Alberta is known for its AAA beef and the Canadian Rockies was a place that specialized in exotic wild game meats. So I thought I would be eating high off the hog, er, cow, buffalo, elk … .
I ended up with more attitude than wild game on my trip.
Canada has a law — not that the law seemed to be terribly enforced — that you can't order a medium-rare burger. You can't get a medium burger or a medium-well burger. You can get a burger cooked beyond recognition, all the way to 71° C or 160° F — well-done. Well-done as in the temperature, not a judgment about the taste.
Back in eastern Canada, I ran into that occasional problem, but since it was hit and miss, I didn't put much stock. In Alberta, at least anecdotally, I found virtually all hits.
Yes, if you end up with bad cow, and the burger isn't cooked well enough, you can end up with problems. American beef, okay; Canadian beef, maybe; Alberta beef, really?; Buffalo and elk, hey wait a minute. Getting a cow burger well-done, while a crime against nature, is somewhat viable. Cooking buffalo and presumably elk to a well-done temperature produces a tasteless sandwich. If anything, a restaurant should tell customers (as I have seen in the States) that they will not cook a buffalo burger past medium.
What surprised me more than the rigidness of the policy was the patronizing attitude that I was the idiot for wanting a burger cooked to a desired temperature. Several servers and hostesses were all smiles about how they had to serve it that way. I felt a Stepford Wives vibe in the way and words when the policy was explained. After all, in Eastern Canada, when I have run into a place that enforced the law, I got sympathy. They wouldn't change the policy, but I felt like they were on my side.
The establishment in Lake Louise produced the most unsatisfying experience I have ever had in a restaurant. I was desperately hungry and they grew really hostile pretty quickly. A place in Banff was less than sympathetic with the smug waitress extolling that “I have never had a medium-rare burger in my life.” Not my fault that you don't know how to live.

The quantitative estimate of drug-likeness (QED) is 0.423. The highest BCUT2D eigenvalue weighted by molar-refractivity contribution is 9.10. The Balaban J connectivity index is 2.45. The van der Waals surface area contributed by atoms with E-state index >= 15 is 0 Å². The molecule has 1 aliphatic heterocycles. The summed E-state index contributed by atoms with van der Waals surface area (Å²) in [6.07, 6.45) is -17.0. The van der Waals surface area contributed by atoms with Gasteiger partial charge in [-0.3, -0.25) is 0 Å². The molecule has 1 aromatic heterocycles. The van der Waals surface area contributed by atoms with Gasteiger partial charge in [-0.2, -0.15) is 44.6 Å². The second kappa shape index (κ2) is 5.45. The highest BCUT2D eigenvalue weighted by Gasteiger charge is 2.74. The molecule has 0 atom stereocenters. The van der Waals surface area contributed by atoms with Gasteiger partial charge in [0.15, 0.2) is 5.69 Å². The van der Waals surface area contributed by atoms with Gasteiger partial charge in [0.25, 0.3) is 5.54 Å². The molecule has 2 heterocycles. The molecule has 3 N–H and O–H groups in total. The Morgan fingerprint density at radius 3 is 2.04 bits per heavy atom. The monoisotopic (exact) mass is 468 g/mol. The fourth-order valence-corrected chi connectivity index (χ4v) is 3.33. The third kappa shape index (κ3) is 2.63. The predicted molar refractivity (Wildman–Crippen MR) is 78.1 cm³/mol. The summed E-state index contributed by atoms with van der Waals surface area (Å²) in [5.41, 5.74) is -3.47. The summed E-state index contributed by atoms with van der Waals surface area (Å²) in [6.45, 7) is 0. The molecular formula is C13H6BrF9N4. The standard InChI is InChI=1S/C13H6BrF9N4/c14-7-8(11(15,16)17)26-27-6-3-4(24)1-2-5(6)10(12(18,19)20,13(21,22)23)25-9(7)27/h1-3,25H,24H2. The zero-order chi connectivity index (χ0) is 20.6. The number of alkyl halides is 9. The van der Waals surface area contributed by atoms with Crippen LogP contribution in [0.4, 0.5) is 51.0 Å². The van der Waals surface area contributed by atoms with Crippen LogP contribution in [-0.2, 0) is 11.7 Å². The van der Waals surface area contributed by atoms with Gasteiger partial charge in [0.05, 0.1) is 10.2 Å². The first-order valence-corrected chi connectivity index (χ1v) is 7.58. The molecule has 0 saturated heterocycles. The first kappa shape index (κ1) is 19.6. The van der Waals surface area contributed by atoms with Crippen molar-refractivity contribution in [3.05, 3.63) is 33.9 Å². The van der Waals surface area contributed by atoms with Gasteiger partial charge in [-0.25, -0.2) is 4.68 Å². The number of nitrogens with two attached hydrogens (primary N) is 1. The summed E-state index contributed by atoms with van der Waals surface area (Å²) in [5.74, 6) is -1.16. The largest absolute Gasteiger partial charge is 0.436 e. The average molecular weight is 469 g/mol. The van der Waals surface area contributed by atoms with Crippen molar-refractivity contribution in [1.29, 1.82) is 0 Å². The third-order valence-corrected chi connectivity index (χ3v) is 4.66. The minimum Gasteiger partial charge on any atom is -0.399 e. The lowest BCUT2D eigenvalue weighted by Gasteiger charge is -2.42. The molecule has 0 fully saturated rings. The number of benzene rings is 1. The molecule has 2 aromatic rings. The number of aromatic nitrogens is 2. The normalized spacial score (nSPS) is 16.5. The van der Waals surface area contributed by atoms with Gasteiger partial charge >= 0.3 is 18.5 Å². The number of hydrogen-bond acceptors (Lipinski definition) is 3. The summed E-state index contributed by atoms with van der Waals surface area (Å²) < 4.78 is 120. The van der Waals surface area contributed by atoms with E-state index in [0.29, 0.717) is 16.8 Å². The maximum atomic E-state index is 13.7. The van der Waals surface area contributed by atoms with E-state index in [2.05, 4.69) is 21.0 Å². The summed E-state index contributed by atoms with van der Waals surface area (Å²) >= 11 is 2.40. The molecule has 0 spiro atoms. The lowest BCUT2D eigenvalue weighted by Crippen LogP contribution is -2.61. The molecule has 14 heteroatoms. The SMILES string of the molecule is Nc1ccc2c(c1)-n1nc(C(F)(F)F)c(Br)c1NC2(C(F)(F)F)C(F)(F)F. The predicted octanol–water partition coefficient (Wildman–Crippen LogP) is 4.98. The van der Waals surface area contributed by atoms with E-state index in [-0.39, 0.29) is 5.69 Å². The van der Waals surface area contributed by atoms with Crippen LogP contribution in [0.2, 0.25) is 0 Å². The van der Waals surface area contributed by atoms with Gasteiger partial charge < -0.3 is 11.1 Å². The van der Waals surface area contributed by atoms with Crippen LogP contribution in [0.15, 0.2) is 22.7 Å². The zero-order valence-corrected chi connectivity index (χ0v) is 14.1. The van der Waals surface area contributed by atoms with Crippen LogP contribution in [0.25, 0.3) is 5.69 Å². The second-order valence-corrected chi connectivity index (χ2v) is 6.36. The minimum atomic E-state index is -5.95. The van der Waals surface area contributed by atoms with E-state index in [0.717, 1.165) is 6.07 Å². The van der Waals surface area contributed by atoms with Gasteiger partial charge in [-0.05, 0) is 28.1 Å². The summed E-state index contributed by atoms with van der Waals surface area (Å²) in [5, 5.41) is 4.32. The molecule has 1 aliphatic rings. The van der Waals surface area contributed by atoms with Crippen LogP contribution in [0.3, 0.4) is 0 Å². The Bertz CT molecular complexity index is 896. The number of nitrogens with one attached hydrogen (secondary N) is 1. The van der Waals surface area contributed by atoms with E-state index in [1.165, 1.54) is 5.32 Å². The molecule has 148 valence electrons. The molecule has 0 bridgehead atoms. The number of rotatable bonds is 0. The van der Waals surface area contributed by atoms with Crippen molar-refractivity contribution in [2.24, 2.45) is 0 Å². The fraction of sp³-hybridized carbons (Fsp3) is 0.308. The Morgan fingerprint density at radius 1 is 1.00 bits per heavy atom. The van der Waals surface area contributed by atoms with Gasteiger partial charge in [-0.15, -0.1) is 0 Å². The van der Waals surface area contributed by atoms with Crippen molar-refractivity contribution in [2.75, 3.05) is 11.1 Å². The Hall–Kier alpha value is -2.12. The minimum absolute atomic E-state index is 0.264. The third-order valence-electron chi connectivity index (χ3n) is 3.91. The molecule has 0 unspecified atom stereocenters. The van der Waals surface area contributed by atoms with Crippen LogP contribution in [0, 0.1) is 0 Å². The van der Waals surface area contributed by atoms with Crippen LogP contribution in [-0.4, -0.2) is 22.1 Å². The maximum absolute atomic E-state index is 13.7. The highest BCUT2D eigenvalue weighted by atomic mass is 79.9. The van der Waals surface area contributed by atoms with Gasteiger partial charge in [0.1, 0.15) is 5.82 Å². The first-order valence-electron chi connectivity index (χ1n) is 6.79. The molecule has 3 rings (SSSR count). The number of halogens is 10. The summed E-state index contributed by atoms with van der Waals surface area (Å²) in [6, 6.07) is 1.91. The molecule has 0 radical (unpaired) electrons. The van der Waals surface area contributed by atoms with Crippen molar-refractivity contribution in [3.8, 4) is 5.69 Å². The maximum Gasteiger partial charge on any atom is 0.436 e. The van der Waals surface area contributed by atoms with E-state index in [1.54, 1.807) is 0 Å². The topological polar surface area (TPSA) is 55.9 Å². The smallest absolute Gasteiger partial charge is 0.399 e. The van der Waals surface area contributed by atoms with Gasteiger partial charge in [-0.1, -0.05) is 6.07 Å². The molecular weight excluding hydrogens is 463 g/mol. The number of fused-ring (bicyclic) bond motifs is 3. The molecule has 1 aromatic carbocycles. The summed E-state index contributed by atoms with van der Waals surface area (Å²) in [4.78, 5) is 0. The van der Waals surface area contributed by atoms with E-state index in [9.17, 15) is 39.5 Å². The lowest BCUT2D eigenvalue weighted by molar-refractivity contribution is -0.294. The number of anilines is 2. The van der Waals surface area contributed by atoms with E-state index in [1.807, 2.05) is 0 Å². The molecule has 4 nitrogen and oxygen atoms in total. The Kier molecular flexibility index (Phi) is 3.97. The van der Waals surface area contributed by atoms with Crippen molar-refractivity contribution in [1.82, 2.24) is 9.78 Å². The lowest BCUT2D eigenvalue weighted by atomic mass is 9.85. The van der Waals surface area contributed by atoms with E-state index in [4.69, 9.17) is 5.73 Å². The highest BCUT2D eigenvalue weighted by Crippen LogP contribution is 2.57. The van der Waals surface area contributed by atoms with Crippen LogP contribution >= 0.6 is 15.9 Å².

Restaurants can cook a steak to a desired temperature, but at tourist prices, this required paying at least double for less meat.
I did find in further research that the law wasn't so concrete. At a steakhouse in Edmonton, the staff told me that of the two burgers on the menu, the regular burger had to be cooked to well-done while the Kobe burger could be cooked to temperature.
The difference? If the restaurant could vouch for the meat, they could cook it to a desired temperature. If not, well-done was the only option.
In the Lake Louise establishment, the waitress asked if I wanted to talk to the chef to explain how the meat would be cooked and still be good. I gladly accepted the offer. The manager berated me later, telling me how the chef couldn't just come out from the kitchen to talk to me. I calmly explained that I hadn't made the request, how the waitress volunteered the chef. In my rudest possible moment on the planet Earth, I have never voluntarily asked a chef to come talk to me.
In an establishment in Banff, the hostess offered to bring the chef out. I told her emphatically that I did not want to talk to the chef, having had trouble with the previous encounter.